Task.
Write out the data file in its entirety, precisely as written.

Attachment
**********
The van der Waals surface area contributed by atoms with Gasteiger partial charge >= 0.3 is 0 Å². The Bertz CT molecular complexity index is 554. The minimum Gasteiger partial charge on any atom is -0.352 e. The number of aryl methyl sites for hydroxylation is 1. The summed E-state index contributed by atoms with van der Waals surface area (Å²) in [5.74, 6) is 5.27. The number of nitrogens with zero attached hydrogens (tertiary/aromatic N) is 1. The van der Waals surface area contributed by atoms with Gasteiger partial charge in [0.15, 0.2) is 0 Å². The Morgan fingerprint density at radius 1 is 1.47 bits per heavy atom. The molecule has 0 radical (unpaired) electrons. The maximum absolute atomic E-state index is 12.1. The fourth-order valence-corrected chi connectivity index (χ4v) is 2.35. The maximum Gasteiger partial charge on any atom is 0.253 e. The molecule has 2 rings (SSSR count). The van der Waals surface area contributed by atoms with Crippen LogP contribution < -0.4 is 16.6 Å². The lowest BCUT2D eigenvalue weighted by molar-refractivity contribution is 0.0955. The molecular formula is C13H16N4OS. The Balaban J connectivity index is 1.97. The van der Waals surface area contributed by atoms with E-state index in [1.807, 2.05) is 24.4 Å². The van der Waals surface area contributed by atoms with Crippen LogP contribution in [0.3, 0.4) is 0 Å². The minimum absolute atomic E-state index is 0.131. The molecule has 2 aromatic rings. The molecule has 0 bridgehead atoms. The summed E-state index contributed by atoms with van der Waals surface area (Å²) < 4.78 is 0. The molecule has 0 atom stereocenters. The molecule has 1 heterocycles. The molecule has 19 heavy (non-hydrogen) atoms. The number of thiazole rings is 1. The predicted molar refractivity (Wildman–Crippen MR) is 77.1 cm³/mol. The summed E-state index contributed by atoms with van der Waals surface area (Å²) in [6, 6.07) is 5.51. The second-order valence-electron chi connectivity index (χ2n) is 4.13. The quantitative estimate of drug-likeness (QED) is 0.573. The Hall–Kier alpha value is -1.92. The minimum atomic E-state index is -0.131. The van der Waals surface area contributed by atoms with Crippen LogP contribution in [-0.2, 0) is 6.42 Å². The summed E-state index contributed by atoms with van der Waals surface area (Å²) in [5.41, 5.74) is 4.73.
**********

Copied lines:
The van der Waals surface area contributed by atoms with Gasteiger partial charge >= 0.3 is 0 Å². The Bertz CT molecular complexity index is 554. The minimum Gasteiger partial charge on any atom is -0.352 e. The number of aryl methyl sites for hydroxylation is 1. The summed E-state index contributed by atoms with van der Waals surface area (Å²) in [5.74, 6) is 5.27. The number of nitrogens with zero attached hydrogens (tertiary/aromatic N) is 1. The van der Waals surface area contributed by atoms with Gasteiger partial charge in [0.15, 0.2) is 0 Å². The Morgan fingerprint density at radius 1 is 1.47 bits per heavy atom. The molecule has 0 radical (unpaired) electrons. The maximum absolute atomic E-state index is 12.1. The fourth-order valence-corrected chi connectivity index (χ4v) is 2.35. The maximum Gasteiger partial charge on any atom is 0.253 e. The molecule has 2 rings (SSSR count). The van der Waals surface area contributed by atoms with Crippen LogP contribution < -0.4 is 16.6 Å². The lowest BCUT2D eigenvalue weighted by molar-refractivity contribution is 0.0955. The molecular formula is C13H16N4OS. The Balaban J connectivity index is 1.97. The van der Waals surface area contributed by atoms with E-state index in [1.807, 2.05) is 24.4 Å². The van der Waals surface area contributed by atoms with Crippen LogP contribution in [0.3, 0.4) is 0 Å². The minimum absolute atomic E-state index is 0.131. The molecule has 2 aromatic rings. The molecule has 0 bridgehead atoms. The summed E-state index contributed by atoms with van der Waals surface area (Å²) < 4.78 is 0. The molecule has 0 atom stereocenters. The molecule has 1 heterocycles. The molecule has 19 heavy (non-hydrogen) atoms. The number of thiazole rings is 1. The predicted molar refractivity (Wildman–Crippen MR) is 77.1 cm³/mol. The summed E-state index contributed by atoms with van der Waals surface area (Å²) in [6, 6.07) is 5.51. The second-order valence-electron chi connectivity index (χ2n) is 4.13. The quantitative estimate of drug-likeness (QED) is 0.573. The Hall–Kier alpha value is -1.92. The minimum atomic E-state index is -0.131. The van der Waals surface area contributed by atoms with Crippen LogP contribution in [-0.2, 0) is 6.42 Å². The summed E-state index contributed by atoms with van der Waals surface area (Å²) in [5.41, 5.74) is 4.73.